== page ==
• Awarded to Sherman Harrison

 

 

 

Photo Gallery

Big Time Fun at 2016 Giant Pumpkin Weigh-Off!

Joe with WinnerOur 8th Annual Giant Pumpkin Weigh-Off was a huge success thanks to many awesome contestants from all over the region.  They dedicated their time and energy all summer long to produce some eye-popping entries.  Overall, we received 12 entries in multiple categories including heaviest pumpkin, heaviest squash, prettiest pumpkin and longest long gourd.  The days top honors went to Joe Scherber from Wheat Ridge, CO.  Joe’s 2016 entry came in at a monster 1410 pounds, setting a new contest record for Fort Collins Nursery.  Here is a list of all of this year’s winners:

Heaviest Pumpkin

  • 1st Place- Joe Scherber (1410 lbs)
  • 2nd Place- Joe Notario (941 lbs)
  • 3rd Place- Bill Sahl (821 lbs)
  • 4th Place- Dustin Grubbs (717 lbs)
  • 5th Place- Bill Jr. & Melissa Sahl (514 lbs)

 Heavy Squash

  • 1st Place- Jim Grande (687 lbs)

 Howard Dill (Prettiest Pumpkin)

  • 1st Place- Joe Scherber

 Longest Long Gourd

  • 1st Place- Joe Scherber (107.25″)

 

Press

The Coloradoan

thedenverchannel.com

Tri 102.4

 

Photo Gallery

 

Choose Celebration Plants for Special Events, People, Pets

By Deb Courtner

JapaneseMaple-Monrovia_NLSpecial occasions call for the creation of memories.  What better way to commemorate a graduation, wedding, birth, anniversary, housewarming, holiday or other significant event than by planting or donating a carefully selected plant to be enjoyed year after year?  Alternatively, plants are a deeply meaningful way to pay tribute to the life of a loved one or cherished pet who has passed on.

Flowering trees that convey caring include Autumn Brilliance serviceberry, with its fluffy white blooms, June berries and fabulous fall

color; the fruitless Spring Snow crabapple, with its fragrant white blossoms; Fringe Tree, with its distinctive, fragrant, hanging white flowers that look just like the tree’s name; Eastern Redbud, with its deep pink blossoms set against gray bark; or Hawthorn, with its spring/early summer flower clusters, dark red berries, and impressive autumn foliage.  If you like trees with colorful leaves all season long, consider a Japanese maple in well-protected locations, or Purple Smoke Tree.  If you prefer an evergreen, take a look at the dwarf Alberta spruce, with its compact, conical form, which will fit into almost any garden.

Carol Mackie Daphne-Monrovia_NLAs for shrubs, options include the semi-evergreen Carol Mackie Daphne, with its tiny, sweet-smelling pink blooms and variegated leaves; Tiger Eyes sumac, with its lacy chartreuse foliage, red stems and unparalleled fall color; butterfly bushes, with their heady scent and summer-long blooms; Hedge cotoneaster, with its shiny green leaves, black fruit and outstanding orange fall foliage; viburnums, with their full blossoms, ornamental fruit and pleasing autumn leaves; weigela, with their outrageously showy pink, purple or white flowers; and, of course, many varieties of roses.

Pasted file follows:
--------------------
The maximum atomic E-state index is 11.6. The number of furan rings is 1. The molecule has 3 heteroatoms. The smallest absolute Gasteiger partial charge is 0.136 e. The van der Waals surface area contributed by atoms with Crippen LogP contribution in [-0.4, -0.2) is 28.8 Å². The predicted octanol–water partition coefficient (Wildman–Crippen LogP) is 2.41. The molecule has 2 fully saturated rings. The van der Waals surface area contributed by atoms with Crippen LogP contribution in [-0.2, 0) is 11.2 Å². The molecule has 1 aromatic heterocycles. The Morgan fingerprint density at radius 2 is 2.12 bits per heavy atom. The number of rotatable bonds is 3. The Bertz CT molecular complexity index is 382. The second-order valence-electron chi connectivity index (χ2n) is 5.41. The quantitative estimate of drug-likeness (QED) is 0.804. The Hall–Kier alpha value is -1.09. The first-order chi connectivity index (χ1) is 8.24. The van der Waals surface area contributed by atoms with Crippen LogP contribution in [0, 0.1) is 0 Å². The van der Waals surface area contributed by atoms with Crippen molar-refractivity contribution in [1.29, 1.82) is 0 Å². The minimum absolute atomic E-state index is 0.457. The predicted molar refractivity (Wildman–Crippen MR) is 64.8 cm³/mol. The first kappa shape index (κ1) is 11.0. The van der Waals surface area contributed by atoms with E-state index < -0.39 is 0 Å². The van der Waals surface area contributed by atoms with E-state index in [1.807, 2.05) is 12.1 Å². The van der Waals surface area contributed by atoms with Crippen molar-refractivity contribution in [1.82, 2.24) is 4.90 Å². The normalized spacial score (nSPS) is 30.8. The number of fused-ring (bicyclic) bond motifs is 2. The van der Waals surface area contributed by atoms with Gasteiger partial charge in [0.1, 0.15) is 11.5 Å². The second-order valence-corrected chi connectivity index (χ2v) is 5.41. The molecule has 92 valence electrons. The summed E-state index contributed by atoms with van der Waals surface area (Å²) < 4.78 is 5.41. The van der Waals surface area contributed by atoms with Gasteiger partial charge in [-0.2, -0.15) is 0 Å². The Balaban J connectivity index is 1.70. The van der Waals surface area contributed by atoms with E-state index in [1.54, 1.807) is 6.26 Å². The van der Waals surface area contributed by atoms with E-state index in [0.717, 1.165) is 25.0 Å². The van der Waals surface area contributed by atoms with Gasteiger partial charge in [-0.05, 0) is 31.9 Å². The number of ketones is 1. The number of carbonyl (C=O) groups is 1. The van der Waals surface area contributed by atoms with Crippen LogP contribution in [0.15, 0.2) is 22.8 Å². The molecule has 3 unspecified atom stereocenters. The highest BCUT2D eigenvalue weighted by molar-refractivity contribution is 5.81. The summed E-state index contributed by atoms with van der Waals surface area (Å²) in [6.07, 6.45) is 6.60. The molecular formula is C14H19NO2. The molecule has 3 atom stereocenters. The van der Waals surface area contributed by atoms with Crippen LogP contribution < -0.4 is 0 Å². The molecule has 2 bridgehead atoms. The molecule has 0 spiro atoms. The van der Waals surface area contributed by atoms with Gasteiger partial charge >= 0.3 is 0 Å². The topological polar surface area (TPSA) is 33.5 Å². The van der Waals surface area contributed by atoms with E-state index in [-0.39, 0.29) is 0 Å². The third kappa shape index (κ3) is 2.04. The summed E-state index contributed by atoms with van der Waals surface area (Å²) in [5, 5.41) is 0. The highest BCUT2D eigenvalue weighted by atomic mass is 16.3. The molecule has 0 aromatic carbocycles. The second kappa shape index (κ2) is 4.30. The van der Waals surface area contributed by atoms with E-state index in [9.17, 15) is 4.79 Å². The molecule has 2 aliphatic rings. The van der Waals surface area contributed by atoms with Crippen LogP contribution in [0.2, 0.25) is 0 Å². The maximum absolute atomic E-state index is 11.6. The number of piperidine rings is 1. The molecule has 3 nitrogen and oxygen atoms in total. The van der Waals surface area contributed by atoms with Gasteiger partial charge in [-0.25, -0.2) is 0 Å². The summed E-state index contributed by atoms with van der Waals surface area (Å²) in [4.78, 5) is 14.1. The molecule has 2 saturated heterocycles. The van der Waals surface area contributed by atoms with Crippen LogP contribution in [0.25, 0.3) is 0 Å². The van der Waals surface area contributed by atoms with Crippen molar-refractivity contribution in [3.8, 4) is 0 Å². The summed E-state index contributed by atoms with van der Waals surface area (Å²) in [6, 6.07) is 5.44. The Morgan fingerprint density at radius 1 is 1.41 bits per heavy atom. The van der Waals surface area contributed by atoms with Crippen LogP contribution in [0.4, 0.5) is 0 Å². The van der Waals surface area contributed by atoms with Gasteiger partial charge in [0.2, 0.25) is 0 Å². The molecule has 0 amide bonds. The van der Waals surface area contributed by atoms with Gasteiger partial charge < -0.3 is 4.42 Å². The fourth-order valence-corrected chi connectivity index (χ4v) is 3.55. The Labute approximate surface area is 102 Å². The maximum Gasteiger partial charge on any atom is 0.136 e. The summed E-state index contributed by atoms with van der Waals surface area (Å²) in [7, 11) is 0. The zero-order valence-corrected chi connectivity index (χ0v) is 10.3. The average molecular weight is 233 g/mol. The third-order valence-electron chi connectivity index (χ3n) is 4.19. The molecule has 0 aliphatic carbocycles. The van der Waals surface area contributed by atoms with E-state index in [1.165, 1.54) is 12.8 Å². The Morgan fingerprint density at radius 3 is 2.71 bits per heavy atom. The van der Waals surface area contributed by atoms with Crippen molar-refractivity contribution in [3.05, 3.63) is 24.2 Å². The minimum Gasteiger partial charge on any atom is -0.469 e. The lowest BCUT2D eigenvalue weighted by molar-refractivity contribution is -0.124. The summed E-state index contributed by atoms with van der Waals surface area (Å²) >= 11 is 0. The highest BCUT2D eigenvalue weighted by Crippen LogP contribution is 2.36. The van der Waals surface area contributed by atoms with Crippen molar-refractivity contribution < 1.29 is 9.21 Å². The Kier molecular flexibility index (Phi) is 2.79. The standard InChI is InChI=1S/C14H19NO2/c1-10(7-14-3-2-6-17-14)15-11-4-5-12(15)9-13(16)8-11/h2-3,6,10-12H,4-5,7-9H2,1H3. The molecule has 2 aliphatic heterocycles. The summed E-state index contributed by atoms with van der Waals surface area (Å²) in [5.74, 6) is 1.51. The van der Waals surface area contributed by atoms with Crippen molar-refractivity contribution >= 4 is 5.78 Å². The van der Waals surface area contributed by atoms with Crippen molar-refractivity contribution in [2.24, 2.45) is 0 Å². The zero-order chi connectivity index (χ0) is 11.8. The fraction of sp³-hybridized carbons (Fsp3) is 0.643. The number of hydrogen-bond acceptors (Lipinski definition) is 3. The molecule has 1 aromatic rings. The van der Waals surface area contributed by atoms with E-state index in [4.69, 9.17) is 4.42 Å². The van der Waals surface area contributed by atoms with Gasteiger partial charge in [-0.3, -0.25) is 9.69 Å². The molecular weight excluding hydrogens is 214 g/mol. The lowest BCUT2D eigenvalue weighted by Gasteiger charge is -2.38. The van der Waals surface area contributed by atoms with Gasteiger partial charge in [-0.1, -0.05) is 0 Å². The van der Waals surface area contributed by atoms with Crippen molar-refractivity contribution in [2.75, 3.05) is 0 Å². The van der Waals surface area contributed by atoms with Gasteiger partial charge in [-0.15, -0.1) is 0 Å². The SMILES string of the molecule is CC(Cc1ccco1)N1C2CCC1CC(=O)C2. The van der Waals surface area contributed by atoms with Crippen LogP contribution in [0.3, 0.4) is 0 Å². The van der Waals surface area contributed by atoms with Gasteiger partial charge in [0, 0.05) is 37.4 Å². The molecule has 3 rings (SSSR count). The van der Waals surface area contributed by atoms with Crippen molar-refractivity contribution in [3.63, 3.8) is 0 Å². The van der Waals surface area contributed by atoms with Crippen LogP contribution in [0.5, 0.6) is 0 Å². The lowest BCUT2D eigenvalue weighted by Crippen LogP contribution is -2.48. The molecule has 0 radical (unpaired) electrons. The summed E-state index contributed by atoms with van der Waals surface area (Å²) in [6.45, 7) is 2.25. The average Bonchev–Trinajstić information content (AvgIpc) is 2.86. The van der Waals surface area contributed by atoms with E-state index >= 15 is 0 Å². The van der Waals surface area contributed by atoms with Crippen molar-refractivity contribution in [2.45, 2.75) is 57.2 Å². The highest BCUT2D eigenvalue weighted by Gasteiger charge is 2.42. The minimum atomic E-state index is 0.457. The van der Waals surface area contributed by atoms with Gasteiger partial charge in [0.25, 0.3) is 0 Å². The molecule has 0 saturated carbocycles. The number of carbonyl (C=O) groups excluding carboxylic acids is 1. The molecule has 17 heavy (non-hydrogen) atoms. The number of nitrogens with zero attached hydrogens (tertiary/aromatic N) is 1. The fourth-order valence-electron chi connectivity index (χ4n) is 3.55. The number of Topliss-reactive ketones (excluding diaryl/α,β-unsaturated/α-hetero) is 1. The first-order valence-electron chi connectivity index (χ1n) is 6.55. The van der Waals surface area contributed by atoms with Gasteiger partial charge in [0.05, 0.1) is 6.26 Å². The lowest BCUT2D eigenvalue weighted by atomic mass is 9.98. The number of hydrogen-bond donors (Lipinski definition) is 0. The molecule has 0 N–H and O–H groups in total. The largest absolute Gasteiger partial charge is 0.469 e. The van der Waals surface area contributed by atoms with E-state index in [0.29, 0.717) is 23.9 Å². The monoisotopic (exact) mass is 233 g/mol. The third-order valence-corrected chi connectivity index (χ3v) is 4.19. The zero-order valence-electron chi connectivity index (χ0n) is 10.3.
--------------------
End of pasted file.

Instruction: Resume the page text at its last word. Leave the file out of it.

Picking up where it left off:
Also, keep in mind that Fort Collins Nursery offers delivery and planting services for its trees and shrubs, and a one year satisfaction guarantee.

When selecting a plant for yourself or for a recipient, there are several factors to consider:

  • Where will the plant be installed?  If the plant is a shrub to memorialize a pet, for instance, you might consider planting it in your pet’s favorite resting place.
  • How much room is available for the plant as it matures?
  • What are the growing conditions (sun, soil type, water) in the garden where the plant will be installed?
  • If you’re looking for a flowering plant, do you want it to bloom at a particular time of year in honor of a special event?
  • What are favorite colors or fragrances of yours, the recipient or the memorialized individual?
  • Would you like a plant that symbolizes a particular virtue?  For example, red roses, hibiscus and wisteria symbolize love, whereas an oak tree represents strength and endurance.
  • Do you want a plant with a name similar to that of a recipient?  Examples include daphne, holly, and rose of Sharon with its feminine-named cultivars.  Or do you want a plant that has a name relating to the event, such as Peace rose or Livin’ Easy rose?

The staff at Fort Collins Nursery will be happy to help you choose a suitable plant for your special occasion.

Deb Courtner is a garden designer and writer who creates low-maintenance environments for busy homeowners.  She owns and operates Blossoms and Blueprints, LLC, a design and consulting firm in Fort Collins, Colorado. 

Low-growing Plants Keep Weeds From Gaining Ground

GroundCoverBlog-AngelaSedumBy Deb Courtner

Pity the poor groundcover; it gets no respect.  While trees, shrubs and taller perennials bedazzle gardeners, lowly groundcovers just quietly do their jobs–spreading steadily, preventing weeds, and providing a stage from which taller plants can emerge.

Groundcovers typically grow one foot high or less, although there are some taller ones, such as spreading roses.  These plucky plants add color and beauty to a garden, in addition to performing their regular jobs.